Link: Fixed vs. Growth: The Two Basic Mindsets That Shape Our Lives

What it all comes down to is that a mindset is an interpretative process that tells us what is going on around us. In the fixed mindset, that process is scored by an internal monologue of constant judging and evaluation, using every piece of information as evidence either for or against such assessments as whether you’re a good person, whether your partner is selfish, or whether you are better than the person next to you. In a growth mindset, on the other hand, the internal monologue is not one of judgment but one of voracious appetite for learning, constantly seeking out the kind of input that you can metabolize into learning and constructive action.
Original source: Fixed vs. Growth: The Two Basic Mindsets That Shape Our Lives

Link: How to have a good conversation

What is conversation for anyway?  I don’t even recommend being charming, or trying to be charming, unless a work situation is forcing you to do so.  Let yourself be sullen when the mood beckons.  Feel free to let eye contact lapse.  Don’t repeat back what you’ve heard.  Say something surprising.  Be willing to go meta.  Most of all, try to establish a “we actually can have a more genuine conversation than we thought was going to be possible” level of understanding, taking whatever chances are needed to get to that higher level of discourse.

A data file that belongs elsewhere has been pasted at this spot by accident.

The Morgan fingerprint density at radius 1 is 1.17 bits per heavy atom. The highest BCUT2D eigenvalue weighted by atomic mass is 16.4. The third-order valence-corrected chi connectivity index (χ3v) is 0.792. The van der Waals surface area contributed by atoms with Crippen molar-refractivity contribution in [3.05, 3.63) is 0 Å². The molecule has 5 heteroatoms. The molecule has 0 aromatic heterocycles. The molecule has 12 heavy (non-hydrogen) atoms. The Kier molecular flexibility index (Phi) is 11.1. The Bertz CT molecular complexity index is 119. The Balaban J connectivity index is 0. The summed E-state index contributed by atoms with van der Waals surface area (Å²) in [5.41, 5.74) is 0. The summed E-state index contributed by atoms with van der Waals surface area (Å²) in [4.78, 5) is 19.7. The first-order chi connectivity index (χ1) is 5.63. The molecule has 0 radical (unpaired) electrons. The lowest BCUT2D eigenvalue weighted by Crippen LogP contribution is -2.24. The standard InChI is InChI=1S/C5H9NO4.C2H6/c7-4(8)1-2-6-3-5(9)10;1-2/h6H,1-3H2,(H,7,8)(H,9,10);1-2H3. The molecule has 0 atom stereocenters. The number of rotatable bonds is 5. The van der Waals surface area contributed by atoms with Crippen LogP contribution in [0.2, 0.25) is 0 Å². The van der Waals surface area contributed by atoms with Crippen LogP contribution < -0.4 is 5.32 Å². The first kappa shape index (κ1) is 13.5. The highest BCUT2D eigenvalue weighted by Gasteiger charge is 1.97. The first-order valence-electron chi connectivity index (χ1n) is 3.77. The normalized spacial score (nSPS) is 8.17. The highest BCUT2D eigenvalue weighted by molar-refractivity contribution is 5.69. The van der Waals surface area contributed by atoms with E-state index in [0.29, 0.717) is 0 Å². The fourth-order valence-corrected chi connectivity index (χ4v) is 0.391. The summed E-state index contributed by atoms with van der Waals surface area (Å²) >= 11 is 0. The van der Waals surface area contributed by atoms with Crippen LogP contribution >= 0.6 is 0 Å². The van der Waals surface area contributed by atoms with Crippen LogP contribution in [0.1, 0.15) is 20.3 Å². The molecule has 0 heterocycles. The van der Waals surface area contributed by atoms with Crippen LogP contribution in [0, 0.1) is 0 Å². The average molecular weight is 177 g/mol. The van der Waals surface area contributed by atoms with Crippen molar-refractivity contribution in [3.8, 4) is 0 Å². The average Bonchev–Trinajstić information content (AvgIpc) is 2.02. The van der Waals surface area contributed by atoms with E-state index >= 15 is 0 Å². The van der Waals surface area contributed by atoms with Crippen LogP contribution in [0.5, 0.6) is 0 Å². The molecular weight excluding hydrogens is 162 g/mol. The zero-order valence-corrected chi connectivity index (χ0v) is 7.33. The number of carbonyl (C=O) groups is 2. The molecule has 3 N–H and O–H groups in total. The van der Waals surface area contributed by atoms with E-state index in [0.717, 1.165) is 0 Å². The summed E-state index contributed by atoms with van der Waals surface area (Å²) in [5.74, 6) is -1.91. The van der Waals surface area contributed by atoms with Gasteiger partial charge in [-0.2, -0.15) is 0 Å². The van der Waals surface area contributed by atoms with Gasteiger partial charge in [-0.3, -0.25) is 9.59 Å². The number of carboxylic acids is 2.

Original source: How to have a good conversation

Link: 6 questions with winner of the 2018 MIT Sloan CIO Symposium Leadership Award

“They won’t get comfortable with failure if you make a very big deal about it and keep reminding them that they failed. I normally tell them, ‘You found a way that doesn’t work, let’s go find a way that does.’ They are probably more sensitive to the voice of the leaders, so if the leaders are basically saying, ‘Hey, no big deal, let’s dust ourselves off, and here’s the next cool thing to go try,’ they can move on very quickly and get excited about something new.”
Original source: 6 questions with winner of the 2018 MIT Sloan CIO Symposium Leadership Award

Link: 6 questions with winner of the 2018 MIT Sloan CIO Symposium Leadership Award

“They won’t get comfortable with failure if you make a very big deal about it and keep reminding them that they failed. I normally tell them, ‘You found a way that doesn’t work, let’s go find a way that does.’ They are probably more sensitive to the voice of the leaders, so if the leaders are basically saying, ‘Hey, no big deal, let’s dust ourselves off, and here’s the next cool thing to go try,’ they can move on very quickly and get excited about something new.”
Original source: 6 questions with winner of the 2018 MIT Sloan CIO Symposium Leadership Award